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Hye I'm new to c++ language. Can anyone suggest me what is the best programming software should I learn ? And how I'm gonna learn coding ?

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Last Post by rubberman
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Give us a little more info please. What you say suggests, not only that you don't know c++ but that you also don't know coding. If that is the case then I strongly suggest you avoid c++ until you have developed some coding experience. You start with pewter then move to silver (bonus points for getting the Doonesbury reference). An excellent first language is Python. There are numerous free books and tutorials available online. It lends itself to the development of good coding techniques (indentation, indentation, indentation) and has a concise (but not overly cryptic) syntax. While Daniweb members will not act as tutors, we will help when you get stuck and provide explanation if you get stuck.

PROVIDING

you show that you have put in the effort to learn. If you haven't read this sticky by Pritaeas at the top of the programming forum then do so now. And when you have finished reading it, read it again.

Edited by Reverend Jim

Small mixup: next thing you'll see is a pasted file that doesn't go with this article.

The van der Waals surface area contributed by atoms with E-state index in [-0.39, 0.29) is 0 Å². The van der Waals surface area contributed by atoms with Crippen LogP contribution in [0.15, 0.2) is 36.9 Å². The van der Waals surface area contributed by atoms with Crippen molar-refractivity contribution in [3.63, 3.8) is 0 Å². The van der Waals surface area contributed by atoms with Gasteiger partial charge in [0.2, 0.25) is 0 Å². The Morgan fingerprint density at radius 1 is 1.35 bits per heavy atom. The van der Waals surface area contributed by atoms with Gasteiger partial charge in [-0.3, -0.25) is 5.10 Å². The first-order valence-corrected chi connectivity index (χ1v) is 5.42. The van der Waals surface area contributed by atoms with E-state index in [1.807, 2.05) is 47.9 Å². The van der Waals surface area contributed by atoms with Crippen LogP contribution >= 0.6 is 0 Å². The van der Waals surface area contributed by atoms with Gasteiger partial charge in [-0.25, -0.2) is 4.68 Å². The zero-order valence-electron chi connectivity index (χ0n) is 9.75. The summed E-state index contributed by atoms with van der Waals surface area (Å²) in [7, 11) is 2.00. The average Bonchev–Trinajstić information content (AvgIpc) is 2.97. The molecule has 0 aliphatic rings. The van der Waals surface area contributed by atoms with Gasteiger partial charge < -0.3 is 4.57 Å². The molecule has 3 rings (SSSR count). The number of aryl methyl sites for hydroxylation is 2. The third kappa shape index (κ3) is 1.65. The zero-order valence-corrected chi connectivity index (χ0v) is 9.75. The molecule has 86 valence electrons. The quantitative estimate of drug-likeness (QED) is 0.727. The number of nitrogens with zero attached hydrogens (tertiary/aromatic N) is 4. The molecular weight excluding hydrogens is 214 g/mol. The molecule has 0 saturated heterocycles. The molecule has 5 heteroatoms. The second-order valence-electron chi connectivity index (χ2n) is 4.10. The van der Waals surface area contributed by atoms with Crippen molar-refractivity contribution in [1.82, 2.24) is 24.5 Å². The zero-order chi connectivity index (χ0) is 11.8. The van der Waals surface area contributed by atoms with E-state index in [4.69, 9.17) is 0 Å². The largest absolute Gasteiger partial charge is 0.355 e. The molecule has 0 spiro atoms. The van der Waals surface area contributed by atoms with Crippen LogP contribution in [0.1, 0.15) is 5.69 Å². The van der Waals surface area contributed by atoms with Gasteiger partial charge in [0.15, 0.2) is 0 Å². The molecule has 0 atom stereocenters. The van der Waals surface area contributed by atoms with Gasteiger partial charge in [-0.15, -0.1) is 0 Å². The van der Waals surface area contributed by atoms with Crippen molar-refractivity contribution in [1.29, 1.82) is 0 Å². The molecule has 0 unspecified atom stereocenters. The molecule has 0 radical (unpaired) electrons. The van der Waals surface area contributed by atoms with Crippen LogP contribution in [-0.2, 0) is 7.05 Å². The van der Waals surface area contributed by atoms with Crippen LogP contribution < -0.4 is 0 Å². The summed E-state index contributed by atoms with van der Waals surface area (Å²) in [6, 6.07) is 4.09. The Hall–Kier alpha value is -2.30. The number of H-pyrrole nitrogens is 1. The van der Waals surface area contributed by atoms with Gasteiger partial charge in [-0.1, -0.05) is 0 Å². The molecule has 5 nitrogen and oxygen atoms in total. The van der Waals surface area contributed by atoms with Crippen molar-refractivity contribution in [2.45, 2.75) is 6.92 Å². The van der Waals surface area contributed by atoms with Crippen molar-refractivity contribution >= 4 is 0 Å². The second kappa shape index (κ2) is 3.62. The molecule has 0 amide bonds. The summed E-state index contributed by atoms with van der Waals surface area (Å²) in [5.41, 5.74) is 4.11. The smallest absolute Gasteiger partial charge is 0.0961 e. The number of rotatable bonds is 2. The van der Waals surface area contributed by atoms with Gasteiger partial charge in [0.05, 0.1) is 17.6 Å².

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Surprise! To be a great coder, you learn more than one language and then learn more than one development system.

Over the years I have used command line compilers, IDEs, and very helpful systems like Visual Studio.

Today my apps use a variety of languages and systems from assembler, C, C#, SQL, HTML, XML, text files, and not to leave things out, protocols and design patterns.

-> Answer, there is no one best language.

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C++ is great for enterprise-class large-scale systems, but you need a good foundation in object-oriented design and software development. Personally, I don't think the language you start with is that important. The fundamentals of problem deconstruction and partitioning are. I started with Fortran in engineering school, then learned BASIC, then 8048 assembler, then C, dBaseII and dBaseIII, SQL, 8086 assembler, C++, Smalltalk, TCL, Java, Visual Basic, C#, sh, csh, ksh, bash, perl, python, XML, HTML, HTTP, PHP, Javascript, ...

Personally, I still prefer C++. :-) However, I still write C and assembler for Linux kernel code.

Edited by rubberman

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